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  7.  26
    Kant’s Intuitionism: A Commentary on the Transcendental Aesthetic.Andrew K. Kelley - 1997 - Review of Metaphysics 51 (1):149-149.
    In this close reading of the Transcendental Aesthetic, the author argues that an important aspect of the Aesthetic has been neglected in the secondary literature on Kant: the Aesthetic also provides a highly original account of the basis of our knowledge of spatiotemporal properties and relations. However, in arguing for his thesis, Falkenstein stills addresses the traditional questions that any interpretation of the Aesthetic must cover.
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  8.  9
    Intuition and Immediacy in Kant’s Critique of Pure Reason.Andrew Kelley - 1997 - Journal of Philosophical Research 22:289-298.
    In this paper, I provide an account of what Kant means by “intuition” [Anschauung] in the Critique of Pure Reason. The issue is whether “intuition” should be understood in terms of singularity, or immediacy in knowledge. By considering issues intemal to the Critique, such as the nature of transcendental logic, the type of intuition God exhibits, and Kant’s use of the term “Anschauung,” I argue that the most fundamental way to view intuition is in terms of immediacy. More specifically, “immediacy” (...)
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  9.  30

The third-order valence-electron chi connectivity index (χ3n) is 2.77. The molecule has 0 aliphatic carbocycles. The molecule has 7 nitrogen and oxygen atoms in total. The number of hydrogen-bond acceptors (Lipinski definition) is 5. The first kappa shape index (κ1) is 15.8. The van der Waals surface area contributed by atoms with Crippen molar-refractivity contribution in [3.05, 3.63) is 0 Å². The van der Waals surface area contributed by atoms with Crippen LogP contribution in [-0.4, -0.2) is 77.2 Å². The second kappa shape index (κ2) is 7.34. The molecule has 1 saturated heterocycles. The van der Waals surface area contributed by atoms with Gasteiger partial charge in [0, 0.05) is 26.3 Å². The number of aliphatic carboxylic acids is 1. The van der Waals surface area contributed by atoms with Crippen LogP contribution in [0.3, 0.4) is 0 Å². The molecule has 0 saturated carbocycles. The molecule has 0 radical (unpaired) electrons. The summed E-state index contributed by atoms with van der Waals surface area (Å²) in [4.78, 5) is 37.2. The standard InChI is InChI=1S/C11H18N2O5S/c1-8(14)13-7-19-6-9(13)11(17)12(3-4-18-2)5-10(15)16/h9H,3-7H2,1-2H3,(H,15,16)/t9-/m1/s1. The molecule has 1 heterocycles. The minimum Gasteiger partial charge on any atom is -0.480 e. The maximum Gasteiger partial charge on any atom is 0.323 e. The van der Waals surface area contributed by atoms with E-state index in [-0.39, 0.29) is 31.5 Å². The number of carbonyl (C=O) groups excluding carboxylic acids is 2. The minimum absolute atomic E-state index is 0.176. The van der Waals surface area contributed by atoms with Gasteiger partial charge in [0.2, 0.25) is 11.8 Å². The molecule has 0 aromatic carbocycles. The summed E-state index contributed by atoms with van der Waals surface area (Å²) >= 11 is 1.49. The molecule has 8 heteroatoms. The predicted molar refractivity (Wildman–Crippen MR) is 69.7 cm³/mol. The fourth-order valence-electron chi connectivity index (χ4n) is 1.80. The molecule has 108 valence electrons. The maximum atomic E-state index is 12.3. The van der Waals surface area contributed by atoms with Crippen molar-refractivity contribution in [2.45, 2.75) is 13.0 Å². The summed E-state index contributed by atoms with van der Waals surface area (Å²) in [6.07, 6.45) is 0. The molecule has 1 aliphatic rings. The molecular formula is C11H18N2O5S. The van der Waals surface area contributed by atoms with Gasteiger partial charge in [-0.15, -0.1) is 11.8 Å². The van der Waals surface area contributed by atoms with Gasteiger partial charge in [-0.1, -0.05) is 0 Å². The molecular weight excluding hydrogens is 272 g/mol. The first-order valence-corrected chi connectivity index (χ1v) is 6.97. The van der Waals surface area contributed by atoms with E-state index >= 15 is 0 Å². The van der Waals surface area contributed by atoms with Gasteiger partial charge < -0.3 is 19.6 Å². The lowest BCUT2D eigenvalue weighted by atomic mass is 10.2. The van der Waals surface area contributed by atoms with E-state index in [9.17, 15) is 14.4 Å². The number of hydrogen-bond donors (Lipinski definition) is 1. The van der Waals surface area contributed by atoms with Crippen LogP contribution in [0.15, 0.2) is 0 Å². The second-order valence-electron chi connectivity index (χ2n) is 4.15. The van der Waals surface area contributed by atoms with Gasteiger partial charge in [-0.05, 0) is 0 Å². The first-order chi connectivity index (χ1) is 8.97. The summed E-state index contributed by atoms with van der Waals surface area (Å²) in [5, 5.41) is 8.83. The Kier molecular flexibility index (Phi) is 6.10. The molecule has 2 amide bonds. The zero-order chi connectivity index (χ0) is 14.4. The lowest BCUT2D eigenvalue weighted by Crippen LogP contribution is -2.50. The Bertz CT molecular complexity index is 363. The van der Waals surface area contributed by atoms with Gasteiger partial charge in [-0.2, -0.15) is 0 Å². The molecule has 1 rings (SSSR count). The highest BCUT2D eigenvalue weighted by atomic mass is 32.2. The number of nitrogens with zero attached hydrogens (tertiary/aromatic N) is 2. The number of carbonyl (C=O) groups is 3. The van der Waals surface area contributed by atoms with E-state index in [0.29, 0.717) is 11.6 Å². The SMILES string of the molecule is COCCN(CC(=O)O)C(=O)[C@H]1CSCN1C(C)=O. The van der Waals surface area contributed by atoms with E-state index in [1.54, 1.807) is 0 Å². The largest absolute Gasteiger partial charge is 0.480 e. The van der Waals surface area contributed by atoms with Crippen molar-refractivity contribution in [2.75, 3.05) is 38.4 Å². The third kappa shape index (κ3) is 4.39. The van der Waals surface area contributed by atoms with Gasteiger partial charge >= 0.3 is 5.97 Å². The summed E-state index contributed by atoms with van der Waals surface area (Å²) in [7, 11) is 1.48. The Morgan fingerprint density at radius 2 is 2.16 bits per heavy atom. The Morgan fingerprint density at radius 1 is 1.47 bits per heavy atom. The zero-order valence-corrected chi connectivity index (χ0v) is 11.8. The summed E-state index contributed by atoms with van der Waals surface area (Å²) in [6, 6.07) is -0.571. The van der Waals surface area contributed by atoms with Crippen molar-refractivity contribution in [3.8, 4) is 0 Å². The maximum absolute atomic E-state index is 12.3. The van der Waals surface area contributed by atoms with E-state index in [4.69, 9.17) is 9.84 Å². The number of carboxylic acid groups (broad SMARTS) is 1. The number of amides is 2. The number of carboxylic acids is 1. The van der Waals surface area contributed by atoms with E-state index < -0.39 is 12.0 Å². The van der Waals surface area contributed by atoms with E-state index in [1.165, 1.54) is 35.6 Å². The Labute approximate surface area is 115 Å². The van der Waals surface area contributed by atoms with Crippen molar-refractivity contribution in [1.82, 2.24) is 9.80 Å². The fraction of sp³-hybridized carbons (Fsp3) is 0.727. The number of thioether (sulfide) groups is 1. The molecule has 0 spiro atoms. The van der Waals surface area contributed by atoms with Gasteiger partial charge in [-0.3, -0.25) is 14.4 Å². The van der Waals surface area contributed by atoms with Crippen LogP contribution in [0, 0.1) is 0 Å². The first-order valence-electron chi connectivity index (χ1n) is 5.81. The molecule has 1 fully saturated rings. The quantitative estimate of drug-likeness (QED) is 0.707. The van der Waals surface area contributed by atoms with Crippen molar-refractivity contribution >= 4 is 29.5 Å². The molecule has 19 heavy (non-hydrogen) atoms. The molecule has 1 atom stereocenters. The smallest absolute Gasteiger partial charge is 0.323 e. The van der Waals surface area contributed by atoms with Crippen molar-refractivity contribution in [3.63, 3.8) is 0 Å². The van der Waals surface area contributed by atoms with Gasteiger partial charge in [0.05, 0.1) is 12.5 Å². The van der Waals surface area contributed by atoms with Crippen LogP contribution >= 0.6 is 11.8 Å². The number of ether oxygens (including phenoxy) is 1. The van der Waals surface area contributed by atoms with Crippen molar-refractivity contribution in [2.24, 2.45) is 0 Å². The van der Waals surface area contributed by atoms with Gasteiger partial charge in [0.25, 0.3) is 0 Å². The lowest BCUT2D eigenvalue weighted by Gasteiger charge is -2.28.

Reviews & Discussions.Ralph R. Acampora, Jay L. Garfield, Rachael Kohn, Winifred Wing Han Lamb, Peter Wong Yih Jiun, Andrew Kelley & V. L. Krishnamoorthy - 1997 - Sophia 36 (2):136-159.
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  10.  20
    Leibniz on Individuals and Individuation: The Persistence of Premodern Ideas in Modern Philosophy.Andrew Kelley - 1998 - Review of Metaphysics 51 (3):702-703.
  11.  8
    Jankélévitch and Levinas on the “Wholly Other”.Andrew Kelley - 2013 - Levinas Studies 8:23-43.
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  12.  18
    Hegel's Philosophy of Freedom (Review). [REVIEW]Andrew Kelley - 2001 - Journal of the History of Philosophy 39 (1):156-158.
    Hegel offers perhaps the most profound and systematic modern attempt to understand the state as the realization of human freedom. In this comprehensive examination of the philosopher's ideas on freedom, Paul Franco focuses particularly on G.W.F. Hegel's masterpiece, "Philosophy of Right". Franco traces the development of Hegel's ideas and relates them to modern political theory.
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  13.  14
    Review: Reinhold, Ameriks (Ed), Hebbeler (Tr), Letters on the Kantian Philosophy[REVIEW]Andrew Kelley - 2006 - Notre Dame Philosophical Reviews 2006 (10).
  14. Solomon Maimon.Andrew Kelley - 2005 - Internet Encyclopedia of Philosophy.